It was a non-descript Tuesday in Bournemouth 15 years ago when Roger Garrett’s professional snooker career came to an end.
Like hundreds of others Garrett had chanced his arm on the game he loved when the professional ranks were thrown open to all-comers.
He did better than most, getting up to 85th in the world rankings, beating Dave Harold, Dominic Dale and Stephen Lee along the way.
That afternoon in 1995 he had been due to play Harold in the last 64 of the International Open but failed to turn up for his match.
His father had travelled to watch him and knew nothing of his disappearance. Tournament officials thus notified local police who found Garrett’s dress suit and cue in his hotel room.
He eventually phoned his mother to say he was on his way home but withdrew from the Thailand Open in Bangkok, which he had qualified for, on medical grounds and never played again.
Snooker is a lonely game. There are no team mates to share the load and though it is far from the only individual sport, the amount of time it takes to play and the intensity of the emotions felt in the arena, where the action takes place in near silence, make it one of the hardest to cope with mentally.
A snooker player has to face his own limitations. He is only as good as his last match. Past glories count for nothing in the present. Mistakes can haunt a player for the rest of their days.
Fans may give a player stick when he misses an easy ball, fluffs a big lead or doesn’t perform on the day but the player knows already. He doesn’t need to be told. There is no bigger critic than he himself.
Losing can be heartbreaking. It can mean the difference between being able to afford a family holiday or not, getting into the top 16 or not, being world champion or not.
That’s why players should be cut some slack for they way they behave in the immediate aftermath of a defeat.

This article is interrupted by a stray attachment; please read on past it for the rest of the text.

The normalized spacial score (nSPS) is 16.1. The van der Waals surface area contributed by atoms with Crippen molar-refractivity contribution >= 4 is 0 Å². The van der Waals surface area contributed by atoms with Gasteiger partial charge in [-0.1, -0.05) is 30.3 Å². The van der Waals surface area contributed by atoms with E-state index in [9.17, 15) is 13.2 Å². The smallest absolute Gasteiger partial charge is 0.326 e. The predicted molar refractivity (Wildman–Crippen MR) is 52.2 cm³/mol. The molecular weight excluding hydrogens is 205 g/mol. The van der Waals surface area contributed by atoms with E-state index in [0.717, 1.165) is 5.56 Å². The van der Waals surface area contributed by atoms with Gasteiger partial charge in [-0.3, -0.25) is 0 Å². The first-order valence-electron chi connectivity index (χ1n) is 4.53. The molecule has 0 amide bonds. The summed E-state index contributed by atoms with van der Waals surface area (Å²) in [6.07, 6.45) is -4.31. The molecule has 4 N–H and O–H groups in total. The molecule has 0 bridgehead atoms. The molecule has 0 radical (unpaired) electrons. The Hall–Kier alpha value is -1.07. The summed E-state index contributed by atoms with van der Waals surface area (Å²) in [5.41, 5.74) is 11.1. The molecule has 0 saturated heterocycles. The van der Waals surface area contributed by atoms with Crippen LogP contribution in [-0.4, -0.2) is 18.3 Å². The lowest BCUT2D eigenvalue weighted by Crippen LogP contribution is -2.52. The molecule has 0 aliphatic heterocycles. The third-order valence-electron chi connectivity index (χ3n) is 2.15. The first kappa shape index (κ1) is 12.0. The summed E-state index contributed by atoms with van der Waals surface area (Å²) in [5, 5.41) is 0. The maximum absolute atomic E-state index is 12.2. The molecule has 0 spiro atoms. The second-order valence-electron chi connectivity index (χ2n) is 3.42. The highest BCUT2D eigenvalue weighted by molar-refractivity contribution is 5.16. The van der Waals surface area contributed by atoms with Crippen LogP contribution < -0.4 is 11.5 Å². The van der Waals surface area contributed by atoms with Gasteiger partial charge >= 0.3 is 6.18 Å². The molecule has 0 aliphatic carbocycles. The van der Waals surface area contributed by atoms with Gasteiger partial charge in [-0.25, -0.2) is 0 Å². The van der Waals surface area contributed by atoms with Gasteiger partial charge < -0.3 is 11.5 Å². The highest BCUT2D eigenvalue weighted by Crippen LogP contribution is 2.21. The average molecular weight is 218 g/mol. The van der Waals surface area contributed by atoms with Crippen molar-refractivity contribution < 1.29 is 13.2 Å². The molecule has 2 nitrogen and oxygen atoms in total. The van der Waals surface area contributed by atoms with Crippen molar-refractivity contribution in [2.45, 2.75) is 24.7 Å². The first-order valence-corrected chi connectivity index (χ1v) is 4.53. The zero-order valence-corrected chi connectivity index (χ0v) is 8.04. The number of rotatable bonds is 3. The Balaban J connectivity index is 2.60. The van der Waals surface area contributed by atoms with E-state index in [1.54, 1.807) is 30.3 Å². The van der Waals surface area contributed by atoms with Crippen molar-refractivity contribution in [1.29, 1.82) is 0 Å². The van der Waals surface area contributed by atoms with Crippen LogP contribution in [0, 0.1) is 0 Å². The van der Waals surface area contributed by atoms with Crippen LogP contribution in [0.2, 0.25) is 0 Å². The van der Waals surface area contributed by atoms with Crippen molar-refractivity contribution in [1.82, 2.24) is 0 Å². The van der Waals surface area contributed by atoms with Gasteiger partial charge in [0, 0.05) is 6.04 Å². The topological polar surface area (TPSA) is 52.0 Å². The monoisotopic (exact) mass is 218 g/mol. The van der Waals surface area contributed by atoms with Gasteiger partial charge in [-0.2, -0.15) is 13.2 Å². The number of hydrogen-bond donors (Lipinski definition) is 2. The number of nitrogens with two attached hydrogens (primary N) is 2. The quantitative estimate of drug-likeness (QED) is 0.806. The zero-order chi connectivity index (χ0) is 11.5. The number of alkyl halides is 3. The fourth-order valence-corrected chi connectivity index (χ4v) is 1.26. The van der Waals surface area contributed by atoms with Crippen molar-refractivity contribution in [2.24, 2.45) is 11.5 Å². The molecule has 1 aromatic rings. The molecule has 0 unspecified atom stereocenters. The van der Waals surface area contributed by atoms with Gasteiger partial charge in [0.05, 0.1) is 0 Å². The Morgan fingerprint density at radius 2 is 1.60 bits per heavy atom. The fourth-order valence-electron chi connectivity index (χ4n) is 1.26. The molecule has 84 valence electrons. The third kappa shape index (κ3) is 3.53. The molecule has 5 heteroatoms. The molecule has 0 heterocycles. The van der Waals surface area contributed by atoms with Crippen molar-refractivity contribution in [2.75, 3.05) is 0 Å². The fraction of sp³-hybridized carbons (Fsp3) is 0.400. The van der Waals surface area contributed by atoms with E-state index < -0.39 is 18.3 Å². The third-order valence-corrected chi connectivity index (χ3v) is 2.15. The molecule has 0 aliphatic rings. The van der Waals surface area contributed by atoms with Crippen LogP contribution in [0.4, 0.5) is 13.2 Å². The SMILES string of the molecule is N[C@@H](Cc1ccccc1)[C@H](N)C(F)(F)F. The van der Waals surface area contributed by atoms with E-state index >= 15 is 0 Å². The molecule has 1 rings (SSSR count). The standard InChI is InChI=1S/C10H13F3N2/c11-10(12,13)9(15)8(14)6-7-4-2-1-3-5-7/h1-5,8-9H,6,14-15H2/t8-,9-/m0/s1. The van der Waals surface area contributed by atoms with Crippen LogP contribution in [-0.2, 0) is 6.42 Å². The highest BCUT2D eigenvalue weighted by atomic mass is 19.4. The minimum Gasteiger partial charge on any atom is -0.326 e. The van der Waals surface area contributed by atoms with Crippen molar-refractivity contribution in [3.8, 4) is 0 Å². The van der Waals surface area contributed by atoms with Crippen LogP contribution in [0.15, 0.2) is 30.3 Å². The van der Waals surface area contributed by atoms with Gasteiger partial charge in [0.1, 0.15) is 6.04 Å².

There is a modern day tendency to regard sport, snooker included, as ‘just a bit of fun.’ You hear things like ‘I do wish he’d smile’ parroted but this is in ignorance of the fact that players are often playing for their livelihoods and there isn’t much to smile about when everthing you’ve worked for is becoming harder and harder to attain.
There’s a difference between an ungracious loser and a bad loser. An ungracious loser blames anyone but himself for the defeat. A bad loser is so downbeat at his own failures that he is often rendered speechless – Stephen Hendry and Steve Davis were bad losers in their prime.
I’ve seen players reduced to tears by defeat. And sometimes gracious words at a press conference are a cover for real feelings, which come to the fore immediately afterwards in the dressing room.
Some snooker players have consulted sports psychologists. Peter Ebdon used to be into meditation before matches.
But in a game so clearly dependent on mental toughness there have been breakdowns, big or small, even among the greats.
Ronnie O’Sullivan experiences mood swings of violent extremes, from exhilarating highs to debilitating lows.
I remember him once playing superbly at the UK Championship against Alan McManus. He was well ahead after the first session and finished Alan off in the second.
In the press conference afterwards I asked him what he had done between sessions. Without any side or pretence he replied: ‘I sat in the bath crying my eyes out. I don’t know why.’
Ronnie has many times failed to derive any obvious joy from performances that snooker fans have been entertained by. He famously walked out early in the sixth frame of his UK Championship quarter-final against Stephen Hendry in 2006, trailing 4-1 and fed up with losing, with snooker, with everything.
O’Sullivan, though, has handled the pressure pretty well in his career. Just a month on from this he won the Wembley Masters. He is a great player, a great champion and a household name.
Roger Garrett is not a household name. I don’t know what he’s doing now but he never returned to the circuit. He was a victim of the pressure that afflicts this intensely difficult sport.
I hope that whatever he is doing has brought him the happiness he was unable to find from playing professional snooker, an occupation which can yield fame, fortune and admiration but also anxiety, uncertainty and disappointment that can be impossible to bear.